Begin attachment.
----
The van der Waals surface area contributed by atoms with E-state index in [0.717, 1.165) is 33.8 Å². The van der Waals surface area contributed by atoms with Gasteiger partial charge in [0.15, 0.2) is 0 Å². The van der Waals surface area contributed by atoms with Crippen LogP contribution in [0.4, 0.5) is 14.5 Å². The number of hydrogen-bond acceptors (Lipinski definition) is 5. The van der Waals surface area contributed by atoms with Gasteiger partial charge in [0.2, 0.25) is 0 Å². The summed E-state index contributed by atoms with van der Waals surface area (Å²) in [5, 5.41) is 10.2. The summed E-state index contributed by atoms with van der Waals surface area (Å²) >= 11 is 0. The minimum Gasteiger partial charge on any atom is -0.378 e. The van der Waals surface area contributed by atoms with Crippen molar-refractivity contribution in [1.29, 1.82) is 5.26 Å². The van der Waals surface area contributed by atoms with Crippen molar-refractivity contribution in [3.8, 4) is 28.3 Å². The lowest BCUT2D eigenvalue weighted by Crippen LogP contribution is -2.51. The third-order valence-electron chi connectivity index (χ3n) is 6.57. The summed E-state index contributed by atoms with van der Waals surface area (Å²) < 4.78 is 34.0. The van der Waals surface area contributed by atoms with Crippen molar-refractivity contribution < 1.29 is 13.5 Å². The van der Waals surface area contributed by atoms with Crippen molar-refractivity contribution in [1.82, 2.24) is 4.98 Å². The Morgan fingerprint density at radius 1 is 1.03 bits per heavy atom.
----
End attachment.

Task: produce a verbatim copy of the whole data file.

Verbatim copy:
The van der Waals surface area contributed by atoms with E-state index in [0.717, 1.165) is 33.8 Å². The van der Waals surface area contributed by atoms with Gasteiger partial charge in [0.15, 0.2) is 0 Å². The van der Waals surface area contributed by atoms with Crippen LogP contribution in [0.4, 0.5) is 14.5 Å². The number of hydrogen-bond acceptors (Lipinski definition) is 5. The van der Waals surface area contributed by atoms with Gasteiger partial charge in [0.2, 0.25) is 0 Å². The summed E-state index contributed by atoms with van der Waals surface area (Å²) in [5, 5.41) is 10.2. The summed E-state index contributed by atoms with van der Waals surface area (Å²) >= 11 is 0. The minimum Gasteiger partial charge on any atom is -0.378 e. The van der Waals surface area contributed by atoms with Crippen molar-refractivity contribution in [1.29, 1.82) is 5.26 Å². The van der Waals surface area contributed by atoms with Crippen molar-refractivity contribution in [3.8, 4) is 28.3 Å². The lowest BCUT2D eigenvalue weighted by Crippen LogP contribution is -2.51. The third-order valence-electron chi connectivity index (χ3n) is 6.57. The summed E-state index contributed by atoms with van der Waals surface area (Å²) < 4.78 is 34.0. The van der Waals surface area contributed by atoms with Crippen molar-refractivity contribution < 1.29 is 13.5 Å². The van der Waals surface area contributed by atoms with Crippen molar-refractivity contribution in [1.82, 2.24) is 4.98 Å². The Morgan fingerprint density at radius 1 is 1.03 bits per heavy atom.